"Safranum" an "Crocus"?[fontem recensere]
This article is impressive. But do we have attestations for the form safranum? In Ancient times they just said crocus: cf. Apicius 1.1.1 --Iustinus 20:56, 11 Ianuarii 2007 (UTC)
- And presumably they did the same in the 1700s, if Linnaeus called it ‘Crocus sativus’. —Myces Tiberinus 00:22, 12 Ianuarii 2007 (UTC)
- Myces: I don't think that' relevant, because it refers to the plant, not the spice.
- Ioshus: Thanks for the footwork. When and if I have the time I'll try to reedit the introduction to reflect the dichotomy. Since safron was known to the ancients, in theory I'd want to use the ancient name. But since crocus is both the name of the spice and the flower (not to mention the genus), it is probably more convenient to leave it here.
- --Iustinus 01:05, 12 Ianuarii 2007 (UTC)
- Well, the taxobox and the full scope of the article suggest the whole plant is intended as well (both being covered by the same term in the English from which it's translated—as C. sativus is the type species of the genus, the plant could probably be described under Crocus). BTW, the reference.com article is just en.Wikipedia, which historically has a very bad track record on etymology, though in this case the dictionary references do indeed give safrānum  . —Myces Tiberinus 14:21, 13 Ianuarii 2007 (UTC)
- My impression is that Arabic-based Latin forms like zafframen (see Du Cange) and safranum (Liber de coquina etc.) are late medieval names for the product, by which time the trade (from Turkey and points east) to Europe would have been in Arabic and Turkish hands. The word crocus was still familiar to scientists, and eventually they rather used it, as Iustinus suggests, for the botanical genus and species; safranum remained the name for the product. I think I'm just agreeing with what's already been said above, really. Andrew Dalby (disputatio) 15:24, 28 Ianuarii 2007 (UTC)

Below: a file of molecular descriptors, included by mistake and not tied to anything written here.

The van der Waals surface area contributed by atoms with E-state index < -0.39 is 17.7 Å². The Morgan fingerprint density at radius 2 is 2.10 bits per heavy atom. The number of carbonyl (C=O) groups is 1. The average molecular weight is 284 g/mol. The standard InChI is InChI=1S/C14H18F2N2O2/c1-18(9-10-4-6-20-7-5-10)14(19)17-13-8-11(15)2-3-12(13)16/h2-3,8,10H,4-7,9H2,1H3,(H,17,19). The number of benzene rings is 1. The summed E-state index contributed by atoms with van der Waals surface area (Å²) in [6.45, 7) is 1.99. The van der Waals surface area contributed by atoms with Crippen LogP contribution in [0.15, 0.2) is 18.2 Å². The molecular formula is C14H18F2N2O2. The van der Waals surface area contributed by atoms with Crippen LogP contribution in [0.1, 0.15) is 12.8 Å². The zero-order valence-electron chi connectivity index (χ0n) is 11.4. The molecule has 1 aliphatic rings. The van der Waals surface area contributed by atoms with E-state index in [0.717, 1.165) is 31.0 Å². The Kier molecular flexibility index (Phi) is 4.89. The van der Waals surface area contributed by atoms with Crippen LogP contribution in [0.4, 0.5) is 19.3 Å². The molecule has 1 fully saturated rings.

OK, so above I was suggesting that safranum shoudl be about the spice, and crocus about the flower, but then Myces pointed out that the article as it's written is about both, which implies it shoudl be moved to crocus (unless someone wants to do the work of teasing the two threads apart). What should we do about this?
- I think in many cases it will be overdoing it to separate an article about a spice or herb from an article about the species it comes from. In this case, I would suggest, since safranum though post-classical is a good unambiguous name, we should use it for the product and the species, with a redirect from Crocus sativus. This leaves us Crocus for an article about the genus. That genus article will begin with a disambiguation line: for the spice crocus and its source, see Safranum.; it will also contain a list of species, with an additional redirect to Safranum. Andrew Dalby (disputatio) 13:27, 4 Martii 2007 (UTC)